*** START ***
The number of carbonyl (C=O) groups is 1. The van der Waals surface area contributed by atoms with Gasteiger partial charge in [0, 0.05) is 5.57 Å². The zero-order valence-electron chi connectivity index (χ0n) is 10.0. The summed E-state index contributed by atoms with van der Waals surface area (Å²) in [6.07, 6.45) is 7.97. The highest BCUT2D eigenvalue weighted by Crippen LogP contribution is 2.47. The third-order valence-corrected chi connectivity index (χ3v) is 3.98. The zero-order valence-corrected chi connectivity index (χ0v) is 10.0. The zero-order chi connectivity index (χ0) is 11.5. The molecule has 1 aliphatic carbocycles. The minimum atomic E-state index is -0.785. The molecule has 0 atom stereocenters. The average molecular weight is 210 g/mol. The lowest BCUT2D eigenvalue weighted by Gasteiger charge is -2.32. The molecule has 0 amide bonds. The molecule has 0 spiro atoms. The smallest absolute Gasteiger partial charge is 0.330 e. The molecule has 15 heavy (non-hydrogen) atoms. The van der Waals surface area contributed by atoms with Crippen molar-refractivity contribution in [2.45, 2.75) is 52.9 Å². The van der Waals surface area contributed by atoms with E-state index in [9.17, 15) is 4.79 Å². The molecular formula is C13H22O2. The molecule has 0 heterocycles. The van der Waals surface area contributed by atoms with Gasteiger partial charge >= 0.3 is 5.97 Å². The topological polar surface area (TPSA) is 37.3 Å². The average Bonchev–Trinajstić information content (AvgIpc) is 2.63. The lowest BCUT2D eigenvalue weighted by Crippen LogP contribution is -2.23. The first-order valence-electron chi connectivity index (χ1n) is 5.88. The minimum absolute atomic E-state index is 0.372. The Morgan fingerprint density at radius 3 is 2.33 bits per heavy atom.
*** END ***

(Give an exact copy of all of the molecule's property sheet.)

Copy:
The number of carbonyl (C=O) groups is 1. The van der Waals surface area contributed by atoms with Gasteiger partial charge in [0, 0.05) is 5.57 Å². The zero-order valence-electron chi connectivity index (χ0n) is 10.0. The summed E-state index contributed by atoms with van der Waals surface area (Å²) in [6.07, 6.45) is 7.97. The highest BCUT2D eigenvalue weighted by Crippen LogP contribution is 2.47. The third-order valence-corrected chi connectivity index (χ3v) is 3.98. The zero-order valence-corrected chi connectivity index (χ0v) is 10.0. The zero-order chi connectivity index (χ0) is 11.5. The molecule has 1 aliphatic carbocycles. The minimum atomic E-state index is -0.785. The molecule has 0 atom stereocenters. The average molecular weight is 210 g/mol. The lowest BCUT2D eigenvalue weighted by Gasteiger charge is -2.32. The molecule has 0 amide bonds. The molecule has 0 spiro atoms. The smallest absolute Gasteiger partial charge is 0.330 e. The molecule has 15 heavy (non-hydrogen) atoms. The van der Waals surface area contributed by atoms with Crippen molar-refractivity contribution in [2.45, 2.75) is 52.9 Å². The van der Waals surface area contributed by atoms with E-state index in [9.17, 15) is 4.79 Å². The molecular formula is C13H22O2. The molecule has 0 heterocycles. The van der Waals surface area contributed by atoms with Gasteiger partial charge >= 0.3 is 5.97 Å². The topological polar surface area (TPSA) is 37.3 Å². The average Bonchev–Trinajstić information content (AvgIpc) is 2.63. The lowest BCUT2D eigenvalue weighted by Crippen LogP contribution is -2.23. The first-order valence-electron chi connectivity index (χ1n) is 5.88. The minimum absolute atomic E-state index is 0.372. The Morgan fingerprint density at radius 3 is 2.33 bits per heavy atom.